Survey shows slight increase in reported number of gays serving in the military
Wednesday, January 27, 2010
An estimated 66,000 gay, lesbian and bisexual people are serving in the U.S. military, roughly 2 percent of all military personnel, according to a report released Tuesday by a gay rights policy center. The figures suggest a slight increase in the number of gays, lesbians and bisexuals in the military, and they provide opponents of the military's "don't ask, don't tell" policy with fresh data as they lobby the Obama administration for its repeal.
Gays, lesbians and bisexuals account for about 13,000 active duty service members, equal to less than 1 percent currently deployed, the report estimated. About 53,000 others serve in the National Guard and reserves, equaling about 3.4 percent.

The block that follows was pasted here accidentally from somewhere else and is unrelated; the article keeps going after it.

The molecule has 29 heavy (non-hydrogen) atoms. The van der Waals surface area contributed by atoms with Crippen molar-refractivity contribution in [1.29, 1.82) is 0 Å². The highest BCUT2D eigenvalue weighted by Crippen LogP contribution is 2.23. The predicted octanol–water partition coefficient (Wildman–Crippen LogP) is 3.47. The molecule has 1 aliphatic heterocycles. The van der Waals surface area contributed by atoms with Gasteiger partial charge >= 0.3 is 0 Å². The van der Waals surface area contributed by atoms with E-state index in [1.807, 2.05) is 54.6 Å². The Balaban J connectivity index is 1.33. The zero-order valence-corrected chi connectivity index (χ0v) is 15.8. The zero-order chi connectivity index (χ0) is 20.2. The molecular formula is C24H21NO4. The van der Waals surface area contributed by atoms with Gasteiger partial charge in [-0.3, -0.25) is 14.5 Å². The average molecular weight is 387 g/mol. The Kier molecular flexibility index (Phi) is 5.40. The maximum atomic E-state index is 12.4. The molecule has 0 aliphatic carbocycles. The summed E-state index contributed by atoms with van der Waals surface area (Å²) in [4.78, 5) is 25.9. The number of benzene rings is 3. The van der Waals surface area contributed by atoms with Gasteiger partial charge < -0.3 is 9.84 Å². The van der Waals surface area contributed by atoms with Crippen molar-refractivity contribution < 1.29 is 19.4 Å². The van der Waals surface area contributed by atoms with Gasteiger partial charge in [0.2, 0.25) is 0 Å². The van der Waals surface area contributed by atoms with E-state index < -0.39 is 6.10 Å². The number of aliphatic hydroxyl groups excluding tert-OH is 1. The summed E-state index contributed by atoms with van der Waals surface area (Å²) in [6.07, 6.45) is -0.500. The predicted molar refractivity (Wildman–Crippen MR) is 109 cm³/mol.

The actual number of gays, lesbians and bisexuals serving in uniform is unknown; the military does not track such figures. The research brief was released by the Williams Institute at the UCLA School of Law, a public policy institute that studies sexual orientation law.
Its authors used a variety of statistical methods to arrive at the estimate, drawing in part on the Census Bureau's 2008 American Community Survey and the 2000 Census, in which some people identified themselves as gay, lesbian or bisexual and as serving in the military. A similar 2004 study, widely quoted by gay rights advocates and supportive lawmakers, estimated that roughly 65,000 gay people were serving in the military.
Although President Obama's top domestic policy aides insist that the president is committed to an equality agenda for gays and lesbians, many liberal and gay rights groups are unhappy that the administration has failed to act on Obama's campaign pledge to end "don't ask, don't tell."
White House press secretary Robert Gibbs said Tuesday that the issue has been "a point of discussion" among top White House aides. Gibbs declined to say whether Obama will mention his support for a repeal in his State of the Union address Wednesday.